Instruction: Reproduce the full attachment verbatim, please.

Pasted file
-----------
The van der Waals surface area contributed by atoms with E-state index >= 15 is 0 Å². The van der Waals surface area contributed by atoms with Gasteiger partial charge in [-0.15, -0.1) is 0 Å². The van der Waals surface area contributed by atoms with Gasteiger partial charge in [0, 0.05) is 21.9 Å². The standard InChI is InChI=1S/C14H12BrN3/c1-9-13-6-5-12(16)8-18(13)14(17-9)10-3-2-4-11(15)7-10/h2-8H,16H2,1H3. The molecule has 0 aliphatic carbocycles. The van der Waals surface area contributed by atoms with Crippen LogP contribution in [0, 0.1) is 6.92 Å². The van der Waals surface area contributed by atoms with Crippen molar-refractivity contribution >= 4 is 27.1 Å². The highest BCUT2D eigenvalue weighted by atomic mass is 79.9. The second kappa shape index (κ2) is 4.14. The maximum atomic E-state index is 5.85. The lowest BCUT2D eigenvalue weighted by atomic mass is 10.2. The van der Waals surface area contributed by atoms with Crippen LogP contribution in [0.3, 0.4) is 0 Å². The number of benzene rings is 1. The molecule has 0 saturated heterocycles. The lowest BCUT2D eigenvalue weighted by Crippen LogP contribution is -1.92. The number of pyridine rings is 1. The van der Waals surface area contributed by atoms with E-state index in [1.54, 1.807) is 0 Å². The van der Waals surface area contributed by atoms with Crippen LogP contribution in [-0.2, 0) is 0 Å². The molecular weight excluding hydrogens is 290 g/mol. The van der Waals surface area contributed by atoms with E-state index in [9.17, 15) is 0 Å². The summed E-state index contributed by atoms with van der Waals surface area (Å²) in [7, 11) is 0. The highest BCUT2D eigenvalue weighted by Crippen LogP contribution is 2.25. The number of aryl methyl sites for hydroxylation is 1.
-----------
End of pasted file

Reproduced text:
The van der Waals surface area contributed by atoms with E-state index >= 15 is 0 Å². The van der Waals surface area contributed by atoms with Gasteiger partial charge in [-0.15, -0.1) is 0 Å². The van der Waals surface area contributed by atoms with Gasteiger partial charge in [0, 0.05) is 21.9 Å². The standard InChI is InChI=1S/C14H12BrN3/c1-9-13-6-5-12(16)8-18(13)14(17-9)10-3-2-4-11(15)7-10/h2-8H,16H2,1H3. The molecule has 0 aliphatic carbocycles. The van der Waals surface area contributed by atoms with Crippen LogP contribution in [0, 0.1) is 6.92 Å². The van der Waals surface area contributed by atoms with Crippen molar-refractivity contribution >= 4 is 27.1 Å². The highest BCUT2D eigenvalue weighted by atomic mass is 79.9. The second kappa shape index (κ2) is 4.14. The maximum atomic E-state index is 5.85. The lowest BCUT2D eigenvalue weighted by atomic mass is 10.2. The van der Waals surface area contributed by atoms with Crippen LogP contribution in [0.3, 0.4) is 0 Å². The number of benzene rings is 1. The molecule has 0 saturated heterocycles. The lowest BCUT2D eigenvalue weighted by Crippen LogP contribution is -1.92. The number of pyridine rings is 1. The van der Waals surface area contributed by atoms with E-state index in [1.54, 1.807) is 0 Å². The van der Waals surface area contributed by atoms with Crippen LogP contribution in [-0.2, 0) is 0 Å². The molecular weight excluding hydrogens is 290 g/mol. The van der Waals surface area contributed by atoms with E-state index in [9.17, 15) is 0 Å². The summed E-state index contributed by atoms with van der Waals surface area (Å²) in [7, 11) is 0. The highest BCUT2D eigenvalue weighted by Crippen LogP contribution is 2.25. The number of aryl methyl sites for hydroxylation is 1.